I think that the idea of ‘adding up to normality’ is incoherent, but maybe I don’t understand it. There is a rule of thumb that, in general, a theory or explanation should ‘save the phenomena’ as much as possible. But Egan’s law is presented in the sequences as something more strict than an exceptionable rule of thumb. I’m going to try to explain and formalize Egan’s law as I understand it so that once it’s been made clear, we can talk about how we would argue for it.
If a theory adds up to normality in the strict sense, then there are no true sentences in normal language which do not have true counterparts in a theory. Thus, if it is true to say that the apple is green, a theory which adds up to normality will contain a sentence which describes the same phenomenon as the normal language sentence, and is true (and false if the normal language sentence is false). For example: if an apple is green, then light of such and such wavelength is predominantly reflected from its surface while other visible wavelengths are predominantly absorbed. Let’s call this the Egan property of a theory. A theory would fail to add up to normality either if it denied the truth of true sentences in normal language (e.g. ‘the apple isn’t really green’) or if it could make nothing of the phenomenon of normal language at all (e.g. nothing really has color).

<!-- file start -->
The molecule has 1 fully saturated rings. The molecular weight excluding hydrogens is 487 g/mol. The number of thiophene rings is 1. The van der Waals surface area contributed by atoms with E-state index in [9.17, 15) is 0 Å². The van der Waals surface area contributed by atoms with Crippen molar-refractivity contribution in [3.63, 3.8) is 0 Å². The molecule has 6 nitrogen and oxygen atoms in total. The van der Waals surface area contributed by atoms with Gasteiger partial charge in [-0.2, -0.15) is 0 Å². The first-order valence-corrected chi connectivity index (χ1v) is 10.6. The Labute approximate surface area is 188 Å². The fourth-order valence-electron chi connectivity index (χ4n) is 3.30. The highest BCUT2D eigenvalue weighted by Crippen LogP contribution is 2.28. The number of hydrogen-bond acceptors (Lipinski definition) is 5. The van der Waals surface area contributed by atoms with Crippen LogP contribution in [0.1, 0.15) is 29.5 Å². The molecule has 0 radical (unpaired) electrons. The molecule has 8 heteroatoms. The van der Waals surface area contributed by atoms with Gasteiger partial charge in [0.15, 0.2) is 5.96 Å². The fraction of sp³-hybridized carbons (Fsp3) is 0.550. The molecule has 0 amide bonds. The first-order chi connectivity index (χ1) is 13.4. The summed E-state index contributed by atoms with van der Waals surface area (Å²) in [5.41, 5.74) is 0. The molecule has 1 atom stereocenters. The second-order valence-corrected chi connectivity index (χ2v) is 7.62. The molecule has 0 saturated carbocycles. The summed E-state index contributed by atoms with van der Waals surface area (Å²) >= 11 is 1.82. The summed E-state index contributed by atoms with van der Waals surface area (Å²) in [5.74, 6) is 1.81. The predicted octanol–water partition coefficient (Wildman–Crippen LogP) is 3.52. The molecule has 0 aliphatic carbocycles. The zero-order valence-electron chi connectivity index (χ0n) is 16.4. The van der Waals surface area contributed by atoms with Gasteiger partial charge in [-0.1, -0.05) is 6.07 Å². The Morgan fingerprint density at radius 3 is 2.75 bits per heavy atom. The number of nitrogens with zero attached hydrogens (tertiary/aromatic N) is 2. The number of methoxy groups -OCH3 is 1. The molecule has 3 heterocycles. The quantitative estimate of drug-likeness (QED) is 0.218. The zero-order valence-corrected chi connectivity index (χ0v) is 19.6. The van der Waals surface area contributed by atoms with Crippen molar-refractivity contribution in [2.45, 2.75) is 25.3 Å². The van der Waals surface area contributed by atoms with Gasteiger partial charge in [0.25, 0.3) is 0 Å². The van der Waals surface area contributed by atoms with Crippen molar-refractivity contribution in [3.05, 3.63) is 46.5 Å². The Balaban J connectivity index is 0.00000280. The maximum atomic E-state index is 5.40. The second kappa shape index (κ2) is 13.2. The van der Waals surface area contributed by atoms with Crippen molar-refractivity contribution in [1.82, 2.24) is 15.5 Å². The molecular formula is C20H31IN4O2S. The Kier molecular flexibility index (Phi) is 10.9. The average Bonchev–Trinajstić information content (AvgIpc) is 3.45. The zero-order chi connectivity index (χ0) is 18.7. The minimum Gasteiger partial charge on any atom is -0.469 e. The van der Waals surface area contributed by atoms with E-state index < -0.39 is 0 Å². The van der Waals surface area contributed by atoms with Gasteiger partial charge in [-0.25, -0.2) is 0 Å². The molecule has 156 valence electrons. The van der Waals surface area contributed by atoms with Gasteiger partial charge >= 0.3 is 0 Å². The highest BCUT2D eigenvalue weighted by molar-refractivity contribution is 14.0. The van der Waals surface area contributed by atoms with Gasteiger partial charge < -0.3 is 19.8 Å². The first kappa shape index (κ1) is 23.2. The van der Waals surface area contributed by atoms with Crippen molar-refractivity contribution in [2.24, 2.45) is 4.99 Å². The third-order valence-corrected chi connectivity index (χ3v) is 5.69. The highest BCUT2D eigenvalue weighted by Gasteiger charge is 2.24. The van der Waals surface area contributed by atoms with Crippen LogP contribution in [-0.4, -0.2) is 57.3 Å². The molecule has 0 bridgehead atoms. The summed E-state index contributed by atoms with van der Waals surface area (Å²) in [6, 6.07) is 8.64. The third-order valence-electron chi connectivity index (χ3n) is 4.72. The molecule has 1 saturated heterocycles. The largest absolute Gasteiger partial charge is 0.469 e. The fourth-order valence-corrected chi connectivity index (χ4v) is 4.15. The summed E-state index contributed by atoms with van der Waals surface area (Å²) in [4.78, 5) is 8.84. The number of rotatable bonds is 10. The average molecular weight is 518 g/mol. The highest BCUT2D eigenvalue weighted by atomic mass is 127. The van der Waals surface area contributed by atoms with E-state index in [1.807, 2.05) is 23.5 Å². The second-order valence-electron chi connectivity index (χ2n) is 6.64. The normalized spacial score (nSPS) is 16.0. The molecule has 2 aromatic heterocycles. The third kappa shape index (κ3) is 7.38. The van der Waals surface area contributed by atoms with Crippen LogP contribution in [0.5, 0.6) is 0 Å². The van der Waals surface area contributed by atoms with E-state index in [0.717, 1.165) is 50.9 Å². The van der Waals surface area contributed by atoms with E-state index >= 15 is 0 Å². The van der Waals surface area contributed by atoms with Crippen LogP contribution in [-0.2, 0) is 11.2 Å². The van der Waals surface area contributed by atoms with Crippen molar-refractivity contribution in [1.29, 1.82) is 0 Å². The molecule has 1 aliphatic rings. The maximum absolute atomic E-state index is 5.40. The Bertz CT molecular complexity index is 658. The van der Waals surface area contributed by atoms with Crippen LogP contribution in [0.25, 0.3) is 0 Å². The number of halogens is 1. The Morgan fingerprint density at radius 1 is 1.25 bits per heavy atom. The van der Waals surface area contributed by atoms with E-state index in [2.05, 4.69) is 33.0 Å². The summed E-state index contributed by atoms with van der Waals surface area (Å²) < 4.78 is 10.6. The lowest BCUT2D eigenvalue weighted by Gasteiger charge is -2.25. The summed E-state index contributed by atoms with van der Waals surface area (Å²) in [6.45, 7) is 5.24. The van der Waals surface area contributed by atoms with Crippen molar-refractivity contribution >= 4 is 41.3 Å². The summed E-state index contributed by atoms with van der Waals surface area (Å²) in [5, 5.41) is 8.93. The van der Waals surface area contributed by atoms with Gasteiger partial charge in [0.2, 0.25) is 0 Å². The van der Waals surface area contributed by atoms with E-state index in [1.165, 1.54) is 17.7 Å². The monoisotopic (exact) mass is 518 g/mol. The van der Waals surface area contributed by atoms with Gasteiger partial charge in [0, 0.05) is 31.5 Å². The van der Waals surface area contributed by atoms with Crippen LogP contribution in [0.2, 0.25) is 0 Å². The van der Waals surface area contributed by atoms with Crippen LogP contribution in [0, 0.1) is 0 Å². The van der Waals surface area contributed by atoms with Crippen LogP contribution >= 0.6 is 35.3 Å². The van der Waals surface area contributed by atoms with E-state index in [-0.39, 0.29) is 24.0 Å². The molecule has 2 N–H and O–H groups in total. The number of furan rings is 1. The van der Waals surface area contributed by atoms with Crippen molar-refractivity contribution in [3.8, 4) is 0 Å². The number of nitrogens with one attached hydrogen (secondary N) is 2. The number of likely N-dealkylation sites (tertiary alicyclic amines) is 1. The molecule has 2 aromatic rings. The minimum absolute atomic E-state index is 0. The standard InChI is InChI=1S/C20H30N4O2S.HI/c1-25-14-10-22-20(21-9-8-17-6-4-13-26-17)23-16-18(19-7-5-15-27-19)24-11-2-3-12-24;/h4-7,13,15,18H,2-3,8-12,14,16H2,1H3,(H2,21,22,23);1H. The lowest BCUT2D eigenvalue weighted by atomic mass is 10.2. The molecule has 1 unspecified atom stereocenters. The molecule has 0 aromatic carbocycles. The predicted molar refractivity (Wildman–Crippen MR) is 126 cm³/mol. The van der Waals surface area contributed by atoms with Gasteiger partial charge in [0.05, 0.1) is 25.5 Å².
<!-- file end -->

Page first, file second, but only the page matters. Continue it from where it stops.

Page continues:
t has the property E = for all a in n, there is an α in t such that a if and only if α
t is a theoretical language and ‘α ‘is a sentence within it, n is the normal language and ‘a’ is a sentence within it. E is the Egan property. Now that we’ve defined the Egan property of a theory, we can move on to Egan’s law.
The way Egan’s law is articulated in the sequences, it seems to be an a priori necessary but insufficient condition on the truth of a theory. So it is necessary that, if a theory is true, it has the Egan property.
If α1, α2, α3..., then Et.
Or alternatively: If t is true, then Et.
That’s Egan’s law, so far as I understand it. Now, how do we argue for it? There’s an inviting, but I think troublesome Tarskian way to argue for Egan’s law. Tarski’s semantic definition of truth is such that some sentence β is true in language L if and only if b, where b is a sentence is a metalanguage. Following this, we could say that for any theory t to be true, all its sentences α must be true, and what it means for any α to be true is that a, where a is a sentence in the metalanguage we call normal language. But this would mean that a and α are strictly translations of one another in two different languages. If a theory is going to be explanitory of phenomena, then sentences like “light of such and such wavelength is predominantly reflected from the apple’s surface while other visible wavelengths are predominantly absorbed” have to have more content than “the apple is green”. If they mean the same thing, as sentences in Tarski’s definition of truth must, then theories can’t do any explaining.
So how else can we argue for Egan’s law?